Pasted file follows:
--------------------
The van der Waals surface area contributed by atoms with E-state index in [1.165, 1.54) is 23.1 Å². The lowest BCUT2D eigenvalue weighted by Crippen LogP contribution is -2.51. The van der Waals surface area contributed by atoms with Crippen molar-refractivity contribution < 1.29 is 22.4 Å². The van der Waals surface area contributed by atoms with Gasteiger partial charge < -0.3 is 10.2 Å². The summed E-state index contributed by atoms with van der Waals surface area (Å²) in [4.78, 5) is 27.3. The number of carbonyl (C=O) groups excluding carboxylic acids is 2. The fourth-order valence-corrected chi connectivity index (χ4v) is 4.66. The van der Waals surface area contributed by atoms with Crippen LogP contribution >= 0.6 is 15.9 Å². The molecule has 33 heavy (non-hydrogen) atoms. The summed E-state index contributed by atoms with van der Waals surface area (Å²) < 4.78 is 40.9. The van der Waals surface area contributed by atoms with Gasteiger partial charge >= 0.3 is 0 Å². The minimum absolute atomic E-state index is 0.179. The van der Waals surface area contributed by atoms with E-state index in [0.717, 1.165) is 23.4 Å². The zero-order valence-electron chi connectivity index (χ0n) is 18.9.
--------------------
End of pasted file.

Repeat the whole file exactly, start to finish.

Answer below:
The van der Waals surface area contributed by atoms with E-state index in [1.165, 1.54) is 23.1 Å². The lowest BCUT2D eigenvalue weighted by Crippen LogP contribution is -2.51. The van der Waals surface area contributed by atoms with Crippen molar-refractivity contribution < 1.29 is 22.4 Å². The van der Waals surface area contributed by atoms with Gasteiger partial charge < -0.3 is 10.2 Å². The summed E-state index contributed by atoms with van der Waals surface area (Å²) in [4.78, 5) is 27.3. The number of carbonyl (C=O) groups excluding carboxylic acids is 2. The fourth-order valence-corrected chi connectivity index (χ4v) is 4.66. The van der Waals surface area contributed by atoms with Crippen LogP contribution >= 0.6 is 15.9 Å². The molecule has 33 heavy (non-hydrogen) atoms. The summed E-state index contributed by atoms with van der Waals surface area (Å²) < 4.78 is 40.9. The van der Waals surface area contributed by atoms with Gasteiger partial charge >= 0.3 is 0 Å². The minimum absolute atomic E-state index is 0.179. The van der Waals surface area contributed by atoms with E-state index in [0.717, 1.165) is 23.4 Å². The zero-order valence-electron chi connectivity index (χ0n) is 18.9.